Given the palpable hunger for nothing less than victory with which Woods played, the first assumption that he will miss the game terribly, in Hogan/Palmer territory. After all, his whole being since he was a child has been centered on competitive golf.
On the other hand, it’s that very fact that might be why Woods might welcome retirement. That while he has always loved playing the game, all that went with his greatness wasn’t of his choosing and has been exhausting. It’s plausible to posit that for a long time, Tiger Woods has felt trapped.
Over the years, he has often related the pleasure he gets from situations where he can blend in to the point of anonymity. While a student at Stanford, he would relate how much he enjoyed not being considered exceptional or a star in gatherings of “all the brainiacs” in the dorm, a memory which took on extra resonance when Woods told Charlie Rose last year that his biggest regret in life is not having stayed at Stanford another year. Woods said he liked scuba diving because “the fish don’t know who I am,” and named his yacht “Privacy.” His attraction to being in military environments was in part the chance to be just another cog in a big machine, doing his job without fanfare. Last year in his interview with Time magazine, when asked what he’d like his legacy to be, Woods said, “the best thing would be to not be remembered.”
Although his personality is one that keeps much inside, Woods has occasionally betrayed resentment at being thrust into the spotlight. As a rookie in the midst of Tigermania at the 1996 La Cantera Texas Open, his late father, Earl tried to unburden his son by saying, “Hey, I know how you feel.” According to Earl, Tiger, “jumped up and yelled, ‘No, you don’t know how I feel!’ It was the first time in his entire life he had ever raised his voice to me.” According to Hank Haney, Woods in down periods would react to the crushing weight of expectation by saying, “Nothing is ever good enough.”
“I think he’s tired,” Michael Jordan told Wright Thompson of ESPN The Magazine last year. “I think he really wishes he could retire, but he doesn’t know how to do it yet, and I don’t think he wants to leave it where it is right now.”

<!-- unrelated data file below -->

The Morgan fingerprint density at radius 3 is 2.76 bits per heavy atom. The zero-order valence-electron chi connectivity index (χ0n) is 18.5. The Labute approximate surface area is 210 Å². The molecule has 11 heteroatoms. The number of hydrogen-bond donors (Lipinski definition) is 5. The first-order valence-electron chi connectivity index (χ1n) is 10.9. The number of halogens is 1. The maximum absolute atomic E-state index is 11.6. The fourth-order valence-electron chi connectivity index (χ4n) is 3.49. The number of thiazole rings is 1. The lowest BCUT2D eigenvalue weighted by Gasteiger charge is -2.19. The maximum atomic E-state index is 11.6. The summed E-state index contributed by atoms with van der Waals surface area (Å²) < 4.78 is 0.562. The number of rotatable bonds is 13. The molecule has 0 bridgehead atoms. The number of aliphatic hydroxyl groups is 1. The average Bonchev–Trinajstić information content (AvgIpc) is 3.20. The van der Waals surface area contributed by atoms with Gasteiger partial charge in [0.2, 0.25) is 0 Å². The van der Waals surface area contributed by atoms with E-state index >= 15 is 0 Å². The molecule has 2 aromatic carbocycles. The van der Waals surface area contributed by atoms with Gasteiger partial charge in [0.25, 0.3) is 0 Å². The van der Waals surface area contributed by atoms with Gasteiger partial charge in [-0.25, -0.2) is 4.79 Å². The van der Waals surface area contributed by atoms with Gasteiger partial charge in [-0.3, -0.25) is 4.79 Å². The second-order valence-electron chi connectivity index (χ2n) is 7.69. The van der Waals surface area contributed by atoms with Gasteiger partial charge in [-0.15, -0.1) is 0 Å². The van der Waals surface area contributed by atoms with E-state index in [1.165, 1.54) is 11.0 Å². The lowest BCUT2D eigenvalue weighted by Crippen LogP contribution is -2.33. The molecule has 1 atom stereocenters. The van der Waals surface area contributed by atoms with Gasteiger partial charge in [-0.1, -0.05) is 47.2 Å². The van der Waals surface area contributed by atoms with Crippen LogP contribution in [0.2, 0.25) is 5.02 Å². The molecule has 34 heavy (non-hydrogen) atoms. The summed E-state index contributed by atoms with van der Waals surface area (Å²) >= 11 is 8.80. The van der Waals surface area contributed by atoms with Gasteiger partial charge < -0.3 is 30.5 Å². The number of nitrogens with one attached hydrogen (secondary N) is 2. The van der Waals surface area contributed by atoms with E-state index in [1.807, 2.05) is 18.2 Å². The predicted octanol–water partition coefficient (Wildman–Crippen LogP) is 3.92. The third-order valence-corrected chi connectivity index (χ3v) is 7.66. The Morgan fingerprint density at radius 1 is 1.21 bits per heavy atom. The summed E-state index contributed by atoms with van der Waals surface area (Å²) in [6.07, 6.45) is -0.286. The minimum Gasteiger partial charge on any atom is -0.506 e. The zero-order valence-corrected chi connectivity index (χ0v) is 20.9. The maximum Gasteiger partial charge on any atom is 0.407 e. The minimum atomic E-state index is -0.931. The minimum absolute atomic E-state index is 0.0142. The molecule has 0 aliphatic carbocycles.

Or perhaps, Woods is indeed “reconciled.” Or to take it a step further, if Jones and Nelson looked forward to a way out, is it so farfetched to wonder if Woods has hastened his own exit? Consider his immersion in physically extreme Navy Seal training, which his trainers always vehemently discouraged, that caused injuries. Or his insistence on playing with a leg fracture in his epic victory at the 2008 U.S. Open, whose aftermath included immediate surgery in the short term and no more major victories since in the long term. Or the reckless behavior that led to his scandal in 2009, perhaps the biggest factor in Woods’ decline.
It may be that Woods could see the end before anyone else. It was in 2007, when he was seriously contemplating joining the Navy Seals, that his answer to Haney when the instructor challenged Woods on why he was jeopardizing his chances of breaking Nicklaus’ major record was “I’m satisfied with what I’ve done in my career.” And when asked by Time about how he would feel if injuries brought about his retirement, Woods calm response was “I’m reconciled to it.”
If it happens, what he would do could depend on how he goes out. If it’s as the noble and decorated warrior felled by incapacitating injury—the narrative Woods has consistently fed the last few years—it won’t diminish his legacy. Such an end would make a public life easier, whether actively heading his foundation, building golf courses or easing into elder statesmanship like Nicklaus. Perhaps, golf fans can hope, even doing some television.
But if Woods’ exit is inexorably linked to the psychic scars from his public shame, his retirement will be more complicated and difficult. It would take a more profound inner peace than he has conveyed to become a dynamic public figure. The easier path would be to continue to be reclusive.
Either way would not preclude Woods’ focus on fatherhood. Like Earl, who as a retired military man in his 40s poured his energy into young Tiger, Woods appears eager to do the same with Sam, 9, and Charlie, 8.
Outside of family, I believe Woods’ ideal post-competitive calling would be as a golf teacher, potentially the game’s ultimate Yoda. He has long had a passion and aptitude for conveying the game’s techniques and secrets, and who but a handful could ever say they have his first-hand knowledge.
I witnessed his curiosity for instruction at the 1994 World Amateur Team Championship near Paris. On a team comprised of Allen Doyle, John Harris and Todd Demsey, the then 18-year-old Woods loved talking technique with his teammates. He particular enjoyed deconstructing the Rube Goldberg action of the gritty Doyle, while offering suggestions within the context of such a highly personal swing.
Said the team captain, the perceptive former USGA president Grant Spaeth at the time, “Tiger is the natural teacher among us.” My guess is that Woods’ surprising-to-some zeal for serving as an assistant captain on Ryder and Presidents Cup teams comes from the same place.
I’m not suggesting Woods would want to put out a shingle and open up a school. Rather, I could see him, much like Lee Trevino does, very quietly helping select players and students, getting satisfaction from sharing from the immense well of what he knows best, the game of golf.
For now, let’s hope that Woods is able to add to that well with a memorable performance at the Masters.